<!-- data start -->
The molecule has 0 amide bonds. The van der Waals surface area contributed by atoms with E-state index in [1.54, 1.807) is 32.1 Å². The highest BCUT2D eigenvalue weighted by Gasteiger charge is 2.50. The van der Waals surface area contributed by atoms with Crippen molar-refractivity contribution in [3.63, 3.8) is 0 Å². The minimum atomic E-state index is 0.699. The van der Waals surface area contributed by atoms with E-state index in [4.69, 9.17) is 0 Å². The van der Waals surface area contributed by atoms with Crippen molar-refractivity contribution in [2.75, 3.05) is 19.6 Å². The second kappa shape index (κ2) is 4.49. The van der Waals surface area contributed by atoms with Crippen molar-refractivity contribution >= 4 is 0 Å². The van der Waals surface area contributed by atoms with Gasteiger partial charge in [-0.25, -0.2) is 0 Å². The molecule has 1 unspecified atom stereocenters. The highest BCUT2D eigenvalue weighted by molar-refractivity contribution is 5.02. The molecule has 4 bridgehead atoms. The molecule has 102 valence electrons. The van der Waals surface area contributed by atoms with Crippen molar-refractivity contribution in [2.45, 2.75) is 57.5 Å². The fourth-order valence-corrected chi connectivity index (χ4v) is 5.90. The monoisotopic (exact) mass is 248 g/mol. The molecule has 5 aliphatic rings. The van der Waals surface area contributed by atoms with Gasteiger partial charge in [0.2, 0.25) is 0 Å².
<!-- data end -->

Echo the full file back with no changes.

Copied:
The molecule has 0 amide bonds. The van der Waals surface area contributed by atoms with E-state index in [1.54, 1.807) is 32.1 Å². The highest BCUT2D eigenvalue weighted by Gasteiger charge is 2.50. The van der Waals surface area contributed by atoms with Crippen molar-refractivity contribution in [3.63, 3.8) is 0 Å². The minimum atomic E-state index is 0.699. The van der Waals surface area contributed by atoms with E-state index in [4.69, 9.17) is 0 Å². The van der Waals surface area contributed by atoms with Crippen molar-refractivity contribution in [2.75, 3.05) is 19.6 Å². The second kappa shape index (κ2) is 4.49. The van der Waals surface area contributed by atoms with Crippen molar-refractivity contribution >= 4 is 0 Å². The van der Waals surface area contributed by atoms with Gasteiger partial charge in [-0.25, -0.2) is 0 Å². The molecule has 1 unspecified atom stereocenters. The highest BCUT2D eigenvalue weighted by molar-refractivity contribution is 5.02. The molecule has 4 bridgehead atoms. The molecule has 102 valence electrons. The van der Waals surface area contributed by atoms with Crippen molar-refractivity contribution in [2.45, 2.75) is 57.5 Å². The fourth-order valence-corrected chi connectivity index (χ4v) is 5.90. The monoisotopic (exact) mass is 248 g/mol. The molecule has 5 aliphatic rings. The van der Waals surface area contributed by atoms with Gasteiger partial charge in [0.2, 0.25) is 0 Å².